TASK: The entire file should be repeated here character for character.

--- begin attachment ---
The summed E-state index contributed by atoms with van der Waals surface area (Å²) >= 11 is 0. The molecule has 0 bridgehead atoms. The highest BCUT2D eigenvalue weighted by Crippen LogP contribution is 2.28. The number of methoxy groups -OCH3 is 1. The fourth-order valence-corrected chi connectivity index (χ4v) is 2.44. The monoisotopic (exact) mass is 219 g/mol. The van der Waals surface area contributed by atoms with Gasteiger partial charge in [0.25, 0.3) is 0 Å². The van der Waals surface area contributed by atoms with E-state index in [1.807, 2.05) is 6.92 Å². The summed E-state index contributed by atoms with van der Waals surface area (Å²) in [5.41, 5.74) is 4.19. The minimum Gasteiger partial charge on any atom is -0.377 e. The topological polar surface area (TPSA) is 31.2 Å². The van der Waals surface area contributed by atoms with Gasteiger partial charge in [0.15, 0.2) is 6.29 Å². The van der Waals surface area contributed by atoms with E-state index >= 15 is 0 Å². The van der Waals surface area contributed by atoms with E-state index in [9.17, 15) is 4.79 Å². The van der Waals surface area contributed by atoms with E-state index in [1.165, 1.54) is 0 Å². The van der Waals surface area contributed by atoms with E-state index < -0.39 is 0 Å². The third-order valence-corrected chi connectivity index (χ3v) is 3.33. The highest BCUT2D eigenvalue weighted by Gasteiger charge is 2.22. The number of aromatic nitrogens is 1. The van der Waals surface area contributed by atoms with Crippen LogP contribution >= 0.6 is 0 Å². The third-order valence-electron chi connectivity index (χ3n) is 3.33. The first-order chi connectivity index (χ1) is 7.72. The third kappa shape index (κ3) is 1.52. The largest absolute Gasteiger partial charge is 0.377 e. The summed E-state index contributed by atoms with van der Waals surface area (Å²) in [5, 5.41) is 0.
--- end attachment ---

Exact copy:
The summed E-state index contributed by atoms with van der Waals surface area (Å²) >= 11 is 0. The molecule has 0 bridgehead atoms. The highest BCUT2D eigenvalue weighted by Crippen LogP contribution is 2.28. The number of methoxy groups -OCH3 is 1. The fourth-order valence-corrected chi connectivity index (χ4v) is 2.44. The monoisotopic (exact) mass is 219 g/mol. The van der Waals surface area contributed by atoms with Gasteiger partial charge in [0.25, 0.3) is 0 Å². The van der Waals surface area contributed by atoms with E-state index in [1.807, 2.05) is 6.92 Å². The summed E-state index contributed by atoms with van der Waals surface area (Å²) in [5.41, 5.74) is 4.19. The minimum Gasteiger partial charge on any atom is -0.377 e. The topological polar surface area (TPSA) is 31.2 Å². The van der Waals surface area contributed by atoms with Gasteiger partial charge in [0.15, 0.2) is 6.29 Å². The van der Waals surface area contributed by atoms with E-state index >= 15 is 0 Å². The van der Waals surface area contributed by atoms with E-state index in [9.17, 15) is 4.79 Å². The van der Waals surface area contributed by atoms with E-state index in [1.165, 1.54) is 0 Å². The van der Waals surface area contributed by atoms with E-state index < -0.39 is 0 Å². The third-order valence-corrected chi connectivity index (χ3v) is 3.33. The highest BCUT2D eigenvalue weighted by Gasteiger charge is 2.22. The number of aromatic nitrogens is 1. The van der Waals surface area contributed by atoms with Crippen LogP contribution >= 0.6 is 0 Å². The third-order valence-electron chi connectivity index (χ3n) is 3.33. The first-order chi connectivity index (χ1) is 7.72. The third kappa shape index (κ3) is 1.52. The largest absolute Gasteiger partial charge is 0.377 e. The summed E-state index contributed by atoms with van der Waals surface area (Å²) in [5, 5.41) is 0.